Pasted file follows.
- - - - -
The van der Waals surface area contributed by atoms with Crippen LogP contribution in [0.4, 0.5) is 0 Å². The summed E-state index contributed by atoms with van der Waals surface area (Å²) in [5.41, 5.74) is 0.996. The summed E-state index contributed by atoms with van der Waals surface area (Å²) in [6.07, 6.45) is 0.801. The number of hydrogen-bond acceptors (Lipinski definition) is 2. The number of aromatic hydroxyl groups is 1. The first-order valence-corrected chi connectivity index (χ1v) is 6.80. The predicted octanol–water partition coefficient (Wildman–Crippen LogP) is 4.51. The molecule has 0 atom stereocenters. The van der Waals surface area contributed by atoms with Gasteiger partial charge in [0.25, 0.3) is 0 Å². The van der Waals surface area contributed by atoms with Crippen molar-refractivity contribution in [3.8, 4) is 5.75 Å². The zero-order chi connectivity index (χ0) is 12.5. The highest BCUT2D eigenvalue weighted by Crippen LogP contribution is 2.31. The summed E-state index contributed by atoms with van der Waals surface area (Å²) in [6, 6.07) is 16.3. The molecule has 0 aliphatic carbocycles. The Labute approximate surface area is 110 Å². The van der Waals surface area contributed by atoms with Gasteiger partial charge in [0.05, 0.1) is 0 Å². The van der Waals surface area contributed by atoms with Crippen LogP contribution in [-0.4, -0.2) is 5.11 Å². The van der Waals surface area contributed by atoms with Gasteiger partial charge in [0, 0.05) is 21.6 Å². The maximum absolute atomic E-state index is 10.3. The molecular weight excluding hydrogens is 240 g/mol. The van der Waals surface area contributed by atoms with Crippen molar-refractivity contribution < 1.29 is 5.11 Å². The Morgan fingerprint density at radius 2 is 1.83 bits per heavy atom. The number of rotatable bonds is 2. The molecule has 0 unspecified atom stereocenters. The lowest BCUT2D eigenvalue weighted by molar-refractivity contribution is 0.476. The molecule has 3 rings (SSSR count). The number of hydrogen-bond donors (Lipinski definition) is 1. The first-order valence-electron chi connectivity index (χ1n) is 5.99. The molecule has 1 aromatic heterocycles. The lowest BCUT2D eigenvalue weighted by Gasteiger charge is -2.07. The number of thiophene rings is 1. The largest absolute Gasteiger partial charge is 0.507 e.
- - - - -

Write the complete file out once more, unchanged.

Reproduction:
The van der Waals surface area contributed by atoms with Crippen LogP contribution in [0.4, 0.5) is 0 Å². The summed E-state index contributed by atoms with van der Waals surface area (Å²) in [5.41, 5.74) is 0.996. The summed E-state index contributed by atoms with van der Waals surface area (Å²) in [6.07, 6.45) is 0.801. The number of hydrogen-bond acceptors (Lipinski definition) is 2. The number of aromatic hydroxyl groups is 1. The first-order valence-corrected chi connectivity index (χ1v) is 6.80. The predicted octanol–water partition coefficient (Wildman–Crippen LogP) is 4.51. The molecule has 0 atom stereocenters. The van der Waals surface area contributed by atoms with Gasteiger partial charge in [0.25, 0.3) is 0 Å². The van der Waals surface area contributed by atoms with Crippen molar-refractivity contribution in [3.8, 4) is 5.75 Å². The zero-order chi connectivity index (χ0) is 12.5. The highest BCUT2D eigenvalue weighted by Crippen LogP contribution is 2.31. The summed E-state index contributed by atoms with van der Waals surface area (Å²) in [6, 6.07) is 16.3. The molecule has 0 aliphatic carbocycles. The Labute approximate surface area is 110 Å². The van der Waals surface area contributed by atoms with Gasteiger partial charge in [0.05, 0.1) is 0 Å². The van der Waals surface area contributed by atoms with Crippen LogP contribution in [-0.4, -0.2) is 5.11 Å². The van der Waals surface area contributed by atoms with Gasteiger partial charge in [0, 0.05) is 21.6 Å². The maximum absolute atomic E-state index is 10.3. The molecular weight excluding hydrogens is 240 g/mol. The van der Waals surface area contributed by atoms with Crippen molar-refractivity contribution < 1.29 is 5.11 Å². The Morgan fingerprint density at radius 2 is 1.83 bits per heavy atom. The number of rotatable bonds is 2. The molecule has 0 unspecified atom stereocenters. The lowest BCUT2D eigenvalue weighted by molar-refractivity contribution is 0.476. The molecule has 3 rings (SSSR count). The number of hydrogen-bond donors (Lipinski definition) is 1. The first-order valence-electron chi connectivity index (χ1n) is 5.99. The molecule has 1 aromatic heterocycles. The lowest BCUT2D eigenvalue weighted by Gasteiger charge is -2.07. The number of thiophene rings is 1. The largest absolute Gasteiger partial charge is 0.507 e.